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Misusing Russia in Iran
 

One of the most-often cited reasons for the U.S. to repair its fractured relations with Russia is the notion that the Russians could help pressure Iran to curtail is nuclear ambitions. There is, for sure, a big upside for the U.S. if Russia were to become a reliable ally—but curbing Iran is not one of them. The fact is, the assumption that Russia’s extensive energy and technology ties with the mullahs could be used to influence Iranian nuclear policy is wishful thinking. It also underestimates how resistant Iran would be to any outside pressure on these issues.

This is not meant to discourage the Obama administration from pressing ahead with a more conciliatory approach towards Russia. It’s hardly a secret that NATO is an irritant to Russia. In a speech to military leaders this week, Russian President Dmitri Medvedev cited NATO’s “efforts to widen its military infrastructure near the borders of our country” as an impetus for Russia’s “large-scale rearming.” But the fact that our relations with Russian are in disrepair only underscores that any attempt to outsource our Iran problem to the Russians is misguided.

Short of war—which is all but unthinkable both on military and economic grounds—Iran’s nuclear program is not going to be halted by other states. The world is going to have to adjust to that reality and figure out how best to handle it.

But it is equally important not to respond to Iranian moves with decisions that are sure to degrade relations with Russia. That’s why the Obama administration’s recent bid to link Russian cooperation on Iran to a U.S. halt to planned missile defense installations in central Europe was off base, and even counter-productive.

Ever since the Bush administration proposed building the installations in Poland and the Czech Republic, Moscow has viewed the missile defense plan as a serious provocation. At the annual security conference in Munich in 2007, then-President Vladimir Putin gave a blunt, sharply critical speech assailing U.S. policy and citing the missile defense plans as one of the main irritants in Russia’s relationship with the West. One of the Western responses to Russian objections is that the small number of interceptors that the installations would contain could not significantly counter Russia’s nuclear arsenal, and therefore poses no threat. But this misses the larger problem Moscow has with the development of the technology itself. From the Russian perspective, the installations appear to be a test run of anti-ballistic missile technology that could then be deployed elsewhere, representing an extension of the earlier U.S. withdrawal from the ABM Treaty in 2001.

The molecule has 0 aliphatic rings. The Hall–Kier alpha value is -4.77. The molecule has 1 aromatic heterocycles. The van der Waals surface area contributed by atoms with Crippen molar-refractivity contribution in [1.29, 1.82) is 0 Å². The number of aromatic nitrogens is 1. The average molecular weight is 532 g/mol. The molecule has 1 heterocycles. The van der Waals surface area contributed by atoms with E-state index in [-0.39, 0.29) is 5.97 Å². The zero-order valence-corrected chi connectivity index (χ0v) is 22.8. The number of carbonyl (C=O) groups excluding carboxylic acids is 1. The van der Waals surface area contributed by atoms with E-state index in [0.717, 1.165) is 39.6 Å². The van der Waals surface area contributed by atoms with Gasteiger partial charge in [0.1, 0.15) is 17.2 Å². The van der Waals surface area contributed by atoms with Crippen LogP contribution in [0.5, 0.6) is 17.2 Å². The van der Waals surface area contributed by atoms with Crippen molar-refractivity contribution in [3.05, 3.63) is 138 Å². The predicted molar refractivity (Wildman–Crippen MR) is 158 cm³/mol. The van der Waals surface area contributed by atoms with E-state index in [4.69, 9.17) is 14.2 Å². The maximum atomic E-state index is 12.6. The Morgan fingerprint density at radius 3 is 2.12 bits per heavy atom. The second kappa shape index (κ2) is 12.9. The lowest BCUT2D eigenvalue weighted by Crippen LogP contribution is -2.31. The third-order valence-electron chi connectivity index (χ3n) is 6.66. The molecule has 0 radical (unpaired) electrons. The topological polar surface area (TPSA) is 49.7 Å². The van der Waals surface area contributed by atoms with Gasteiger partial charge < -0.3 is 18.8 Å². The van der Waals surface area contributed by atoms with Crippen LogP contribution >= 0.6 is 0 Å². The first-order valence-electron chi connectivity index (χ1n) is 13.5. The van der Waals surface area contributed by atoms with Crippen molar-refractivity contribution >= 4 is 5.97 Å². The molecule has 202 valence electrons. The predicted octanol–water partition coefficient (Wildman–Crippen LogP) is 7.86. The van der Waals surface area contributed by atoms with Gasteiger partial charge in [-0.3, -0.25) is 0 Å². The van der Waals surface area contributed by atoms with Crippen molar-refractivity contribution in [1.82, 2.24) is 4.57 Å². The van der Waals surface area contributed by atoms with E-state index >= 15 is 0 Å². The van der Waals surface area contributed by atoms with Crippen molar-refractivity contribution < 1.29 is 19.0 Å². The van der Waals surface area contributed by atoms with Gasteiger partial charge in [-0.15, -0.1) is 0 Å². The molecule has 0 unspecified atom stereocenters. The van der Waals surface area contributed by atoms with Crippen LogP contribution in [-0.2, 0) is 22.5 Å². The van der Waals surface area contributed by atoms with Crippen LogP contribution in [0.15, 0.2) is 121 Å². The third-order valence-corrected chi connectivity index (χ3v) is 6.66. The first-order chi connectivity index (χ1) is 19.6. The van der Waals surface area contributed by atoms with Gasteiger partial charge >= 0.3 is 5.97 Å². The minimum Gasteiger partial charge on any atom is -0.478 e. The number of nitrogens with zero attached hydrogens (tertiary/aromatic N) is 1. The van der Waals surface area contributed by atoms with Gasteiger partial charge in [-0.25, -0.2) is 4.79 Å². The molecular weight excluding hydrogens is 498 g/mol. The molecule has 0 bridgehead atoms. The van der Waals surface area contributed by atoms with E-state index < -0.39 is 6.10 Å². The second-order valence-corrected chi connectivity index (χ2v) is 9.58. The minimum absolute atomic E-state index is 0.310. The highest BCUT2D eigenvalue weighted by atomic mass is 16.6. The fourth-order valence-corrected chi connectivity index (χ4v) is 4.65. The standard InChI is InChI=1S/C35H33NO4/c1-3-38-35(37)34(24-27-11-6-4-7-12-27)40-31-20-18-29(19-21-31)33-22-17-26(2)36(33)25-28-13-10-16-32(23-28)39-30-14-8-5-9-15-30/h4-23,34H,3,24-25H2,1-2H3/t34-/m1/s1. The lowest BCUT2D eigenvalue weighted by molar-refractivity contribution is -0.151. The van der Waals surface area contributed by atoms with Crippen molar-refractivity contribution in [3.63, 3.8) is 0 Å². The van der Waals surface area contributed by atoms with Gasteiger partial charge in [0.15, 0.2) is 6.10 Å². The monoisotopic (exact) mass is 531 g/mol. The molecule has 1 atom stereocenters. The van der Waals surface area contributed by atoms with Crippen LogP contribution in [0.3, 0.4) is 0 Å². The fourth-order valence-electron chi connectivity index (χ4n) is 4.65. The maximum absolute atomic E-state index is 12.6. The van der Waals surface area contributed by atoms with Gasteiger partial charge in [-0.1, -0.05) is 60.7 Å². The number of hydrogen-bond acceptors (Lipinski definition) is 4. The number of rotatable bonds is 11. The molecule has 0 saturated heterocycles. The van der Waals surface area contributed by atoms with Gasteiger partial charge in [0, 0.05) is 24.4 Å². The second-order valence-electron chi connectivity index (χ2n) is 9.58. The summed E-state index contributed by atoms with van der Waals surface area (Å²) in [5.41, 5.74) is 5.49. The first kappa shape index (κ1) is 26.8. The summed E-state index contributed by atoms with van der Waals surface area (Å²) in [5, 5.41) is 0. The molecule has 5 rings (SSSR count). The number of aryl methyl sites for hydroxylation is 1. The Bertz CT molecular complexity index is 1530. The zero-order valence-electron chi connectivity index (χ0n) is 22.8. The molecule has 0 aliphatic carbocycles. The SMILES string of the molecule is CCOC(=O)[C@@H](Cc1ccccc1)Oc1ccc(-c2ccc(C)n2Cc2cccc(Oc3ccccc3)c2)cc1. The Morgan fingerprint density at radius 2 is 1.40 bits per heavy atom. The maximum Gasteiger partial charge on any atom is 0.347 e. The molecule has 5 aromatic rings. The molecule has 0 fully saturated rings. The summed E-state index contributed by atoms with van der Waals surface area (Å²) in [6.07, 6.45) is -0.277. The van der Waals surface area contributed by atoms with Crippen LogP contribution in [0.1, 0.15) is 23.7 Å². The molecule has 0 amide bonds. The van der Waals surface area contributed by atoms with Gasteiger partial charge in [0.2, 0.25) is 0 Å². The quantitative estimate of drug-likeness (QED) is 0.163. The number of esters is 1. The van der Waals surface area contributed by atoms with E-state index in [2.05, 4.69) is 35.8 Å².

Nor have the Russians been moved by the U.S. portrayal of the installations as a defense against Iranian attack. This was abundantly evident in November, when President Medvedev raised the specter of deploying Iskander missiles to the Russian enclave of Kaliningrad on the Polish border as a retaliatory measure. Medvedev made it clear that he intended to treat the installations as a challenge to Russia, and it has been the smart, restrained response of the Obama administration to Medevedev’s speech that has made improved relations between our two countries a real possibility. That said, those relations should not hinge on Russia’s ability to achieve unrealistic goals in Iran.

In truth, the proposed deal of eliminating the missile defense installations in exchange for Russian pressure on Iran is not that balanced a trade, as it offers the Russians relatively little incentive to jeopardize one of their better trading and diplomatic relationships. In the Russian view, these installations should never have been negotiated with the Polish and Czech governments, and they represent another advance of Western military forces into central Europe that was not supposed to follow the withdrawal of Soviet forces from the region. Canceling the installations now appears as the elimination of something that should never have come into being in the first place.

This does not mean that non-proliferation cannot be an important part of U.S.-Russian ties. Far more productive and achievable non-proliferation cooperation with Russia regarding the security of nuclear materials in Russia and the former Soviet Union is possible, and it is this option that the administration should pursue in future negotiations. A nuclear Iran would be a candidate for a negotiated deal similar to the one reached with India that would allow Iran to develop its program in exchange for more stringent anti-proliferation monitoring. As with India, this would move outside the traditional Non-Proliferation Treaty framework, which has already been shown to be obsolete several times over the past decade. However, it would provide significant safeguards that Iranian nuclear material does not become a source for any non-state actors or other regimes, reducing any potential Iranian threat to one that can be readily contained and deterred.

 

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